Sets plus JSON

Herby Vojčík herby at mailbox.sk
Wed Oct 3 11:21:13 PDT 2012



Rick Waldron wrote:
>
>
> On Wed, Oct 3, 2012 at 2:07 PM, Herby Vojčík <herby at mailbox.sk
> <mailto:herby at mailbox.sk>> wrote:
>
>
>
>     Rick Waldron wrote:
>
>
>
>         On Wed, Oct 3, 2012 at 1:57 PM, Herby Vojčík <herby at mailbox.sk
>         <mailto:herby at mailbox.sk>
>         <mailto:herby at mailbox.sk <mailto:herby at mailbox.sk>>> wrote:
>
>
>
>              Rick Waldron wrote:
>
>
>
>                  On Wed, Oct 3, 2012 at 12:56 PM, Herby Vojčík
>         <herby at mailbox.sk <mailto:herby at mailbox.sk>
>         <mailto:herby at mailbox.sk <mailto:herby at mailbox.sk>>
>         <mailto:herby at mailbox.sk <mailto:herby at mailbox.sk>
>         <mailto:herby at mailbox.sk <mailto:herby at mailbox.sk>>>> wrote:
>
>
>
>                       Nicholas C. Zakas wrote:
>
>                           After a little more experimenting with sets
>         (still a
>                  really big
>                           fan!!),
>                           I've come across an interesting problem.
>         Basically, I found
>                           myself using
>                           a set and then wanting to convert that into
>         JSON for
>                  storage.
>                           JSON.stringify() run on a set returns "{}",
>         because
>                  it's an object
>                           without any enumerable properties. I'm
>         wondering if
>                  that's the
>                           correct
>                           behavior because a set is really more like an
>         array
>                  than it is an
>                           object, and perhaps it would be best to define a
>                  toJSON() method for
>                           sets such as:
>
>                           Set.prototype.toJSON = function() {
>                           return Array.from(this);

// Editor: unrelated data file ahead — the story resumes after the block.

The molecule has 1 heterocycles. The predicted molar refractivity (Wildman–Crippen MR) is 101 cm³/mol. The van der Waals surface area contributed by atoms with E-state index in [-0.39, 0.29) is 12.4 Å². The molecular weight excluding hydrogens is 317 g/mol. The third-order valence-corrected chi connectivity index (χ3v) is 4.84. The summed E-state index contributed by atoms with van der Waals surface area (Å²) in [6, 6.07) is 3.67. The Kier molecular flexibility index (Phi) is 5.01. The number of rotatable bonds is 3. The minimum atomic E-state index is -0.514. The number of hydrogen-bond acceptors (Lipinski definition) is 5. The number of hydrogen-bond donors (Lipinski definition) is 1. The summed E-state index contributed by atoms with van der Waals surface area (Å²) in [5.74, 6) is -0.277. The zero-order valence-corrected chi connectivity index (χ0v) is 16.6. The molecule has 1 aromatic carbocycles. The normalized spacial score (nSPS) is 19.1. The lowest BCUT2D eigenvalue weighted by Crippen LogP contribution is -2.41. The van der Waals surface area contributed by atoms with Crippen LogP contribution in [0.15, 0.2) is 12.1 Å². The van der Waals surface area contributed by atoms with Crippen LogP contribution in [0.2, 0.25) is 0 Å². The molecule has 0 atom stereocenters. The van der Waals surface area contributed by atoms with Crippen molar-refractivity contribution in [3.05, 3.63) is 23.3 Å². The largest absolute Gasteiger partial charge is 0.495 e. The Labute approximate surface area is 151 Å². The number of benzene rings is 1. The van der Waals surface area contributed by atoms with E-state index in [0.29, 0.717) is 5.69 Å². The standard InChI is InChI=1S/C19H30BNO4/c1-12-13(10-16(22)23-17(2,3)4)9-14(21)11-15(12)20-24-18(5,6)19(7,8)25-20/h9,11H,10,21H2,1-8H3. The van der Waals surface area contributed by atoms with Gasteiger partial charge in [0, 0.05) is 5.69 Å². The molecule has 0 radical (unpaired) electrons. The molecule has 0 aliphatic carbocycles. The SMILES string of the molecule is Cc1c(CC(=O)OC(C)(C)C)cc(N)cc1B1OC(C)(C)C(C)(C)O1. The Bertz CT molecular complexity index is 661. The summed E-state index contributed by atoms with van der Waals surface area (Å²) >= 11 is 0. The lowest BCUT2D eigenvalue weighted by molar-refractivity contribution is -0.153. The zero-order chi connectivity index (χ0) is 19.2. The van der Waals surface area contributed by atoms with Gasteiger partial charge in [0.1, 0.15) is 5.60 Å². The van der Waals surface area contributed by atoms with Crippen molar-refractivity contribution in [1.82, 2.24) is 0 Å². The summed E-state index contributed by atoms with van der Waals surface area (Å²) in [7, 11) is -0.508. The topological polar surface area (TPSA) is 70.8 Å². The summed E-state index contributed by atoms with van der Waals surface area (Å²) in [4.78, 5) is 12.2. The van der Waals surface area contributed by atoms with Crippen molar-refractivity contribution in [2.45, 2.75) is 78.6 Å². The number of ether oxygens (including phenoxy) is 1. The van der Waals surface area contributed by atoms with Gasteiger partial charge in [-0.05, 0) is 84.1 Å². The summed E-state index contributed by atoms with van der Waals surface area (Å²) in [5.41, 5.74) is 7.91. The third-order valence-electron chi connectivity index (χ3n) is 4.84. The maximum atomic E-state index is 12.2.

>
>                       It depends... you should be able to reread it, so
>         the best
>                  thing
>                       would proably be to use matching set of
>         transformers for both
>                       stringify and parse. I personally would rather see
>                  something like
>                                { _Set_from_: Array.from(this) }
>                       here.
>
>                           };
>
>
>
>                  The revived array can be passed as an arg to new
>         Set(revived) :
>
>                  new Set(JSON.parse(s.toJSON()))
>
>
>              I am talking about deep nested structure with (possibly)
>         multiple
>              sets all over. Your solution is unusable, you need to
>         explicitly
>              know where the arrayified sets are.
>
>
>         Fair enough, my solution definitely doesn't scale.
>
>         In that case, I'd say it's not the language's job to try and
>         guess what
>         the user code wanted to do with a serious of deeply nested,
>         stringified
>         arrays in a JSON string. Seems like a non-starter.
>
>
>     I am worried you are accusing me of something Bad (TM) I did not
>     actually proposed.
>
>     I said, ones cannot used .toJSON because you need to read it back,
>     so you should serialize / deserialize by some protocol, for which
>     you need to supply the transforming functions, JSON.parse as well as
>     JSON.stringify have extra parameters for them
>
>
> Of course, but again, I'm not sure how either of those would help
> identify which:
>
> '{ "foo": [1,2,3,4,5], "bar": [1,2,3,4,5] }'
>
> ...Is the Array and which is the Set
>
> Maybe I'm still misunderstanding? If I am, I apologize

The idea is that set is replaced with something like
	{ "this is an instance of Set": Array.from(aSet) }
and in the way back it is converted back to set again.
(so not a plain array, it is then not distiguishable, of course)
(similarly for maps etc.)

The problem is choosing how to transform there and back so it does not 
clash. If clash is avoided, using proper replacer in JSON.stringify and 
its counterpart in JSON.parse more-or-less-transparently JSON-encodes 
and -decodes sets.

>     (plus contemplated the idea that such composable wrappers/unwrappers
>     for Sets, Maps etc. could be supplied because they can be handy, but
>     probably library is the better level for this than the language).
>
>
> +1, this is something library authors should tackle before any language
> attention is given.
>
> Rick
>
>
>
>         Rick
>
>                  Introducing another Set constructor just to wrap the
>         above is
>                  early-warning feature creep. toJSON is an intuitive
>         addition
>
>
>     Definitely not "feature-creep another Set constructor".
>
>
>                  Rick
>
>
>              Herby


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